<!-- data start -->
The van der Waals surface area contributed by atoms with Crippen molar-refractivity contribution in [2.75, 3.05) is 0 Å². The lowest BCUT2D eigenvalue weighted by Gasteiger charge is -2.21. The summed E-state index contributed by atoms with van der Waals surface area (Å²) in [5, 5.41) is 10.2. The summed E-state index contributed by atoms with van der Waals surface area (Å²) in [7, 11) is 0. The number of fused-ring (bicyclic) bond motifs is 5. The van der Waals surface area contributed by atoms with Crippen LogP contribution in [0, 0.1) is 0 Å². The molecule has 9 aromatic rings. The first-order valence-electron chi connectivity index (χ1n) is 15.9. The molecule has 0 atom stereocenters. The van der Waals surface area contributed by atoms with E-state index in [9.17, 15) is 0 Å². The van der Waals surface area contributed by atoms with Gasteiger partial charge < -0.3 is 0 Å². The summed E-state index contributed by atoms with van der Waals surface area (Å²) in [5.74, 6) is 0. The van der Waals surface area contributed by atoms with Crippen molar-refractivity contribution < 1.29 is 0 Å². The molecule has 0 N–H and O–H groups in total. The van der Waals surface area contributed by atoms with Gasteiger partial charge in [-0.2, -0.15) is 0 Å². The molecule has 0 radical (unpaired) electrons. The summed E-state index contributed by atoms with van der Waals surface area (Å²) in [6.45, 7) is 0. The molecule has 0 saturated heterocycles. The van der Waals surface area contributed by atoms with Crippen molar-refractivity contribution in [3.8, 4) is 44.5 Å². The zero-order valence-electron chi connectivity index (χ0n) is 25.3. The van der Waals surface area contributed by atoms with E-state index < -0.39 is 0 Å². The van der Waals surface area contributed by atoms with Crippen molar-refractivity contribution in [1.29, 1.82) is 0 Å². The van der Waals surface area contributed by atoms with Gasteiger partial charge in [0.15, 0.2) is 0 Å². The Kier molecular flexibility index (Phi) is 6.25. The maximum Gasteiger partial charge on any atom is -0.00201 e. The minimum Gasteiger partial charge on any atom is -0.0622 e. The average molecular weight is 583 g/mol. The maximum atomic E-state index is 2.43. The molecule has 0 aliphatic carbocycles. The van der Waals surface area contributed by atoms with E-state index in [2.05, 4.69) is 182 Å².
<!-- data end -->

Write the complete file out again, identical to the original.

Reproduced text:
The van der Waals surface area contributed by atoms with Crippen molar-refractivity contribution in [2.75, 3.05) is 0 Å². The lowest BCUT2D eigenvalue weighted by Gasteiger charge is -2.21. The summed E-state index contributed by atoms with van der Waals surface area (Å²) in [5, 5.41) is 10.2. The summed E-state index contributed by atoms with van der Waals surface area (Å²) in [7, 11) is 0. The number of fused-ring (bicyclic) bond motifs is 5. The van der Waals surface area contributed by atoms with Crippen LogP contribution in [0, 0.1) is 0 Å². The molecule has 9 aromatic rings. The first-order valence-electron chi connectivity index (χ1n) is 15.9. The molecule has 0 atom stereocenters. The van der Waals surface area contributed by atoms with E-state index in [9.17, 15) is 0 Å². The van der Waals surface area contributed by atoms with Gasteiger partial charge < -0.3 is 0 Å². The summed E-state index contributed by atoms with van der Waals surface area (Å²) in [5.74, 6) is 0. The van der Waals surface area contributed by atoms with Crippen molar-refractivity contribution < 1.29 is 0 Å². The molecule has 0 N–H and O–H groups in total. The van der Waals surface area contributed by atoms with Gasteiger partial charge in [-0.2, -0.15) is 0 Å². The molecule has 0 radical (unpaired) electrons. The summed E-state index contributed by atoms with van der Waals surface area (Å²) in [6.45, 7) is 0. The molecule has 0 saturated heterocycles. The van der Waals surface area contributed by atoms with Crippen molar-refractivity contribution in [3.8, 4) is 44.5 Å². The zero-order valence-electron chi connectivity index (χ0n) is 25.3. The van der Waals surface area contributed by atoms with E-state index < -0.39 is 0 Å². The van der Waals surface area contributed by atoms with Crippen molar-refractivity contribution in [1.29, 1.82) is 0 Å². The van der Waals surface area contributed by atoms with Gasteiger partial charge in [0.15, 0.2) is 0 Å². The Kier molecular flexibility index (Phi) is 6.25. The maximum Gasteiger partial charge on any atom is -0.00201 e. The minimum Gasteiger partial charge on any atom is -0.0622 e. The average molecular weight is 583 g/mol. The maximum atomic E-state index is 2.43. The molecule has 0 aliphatic carbocycles. The van der Waals surface area contributed by atoms with E-state index in [2.05, 4.69) is 182 Å².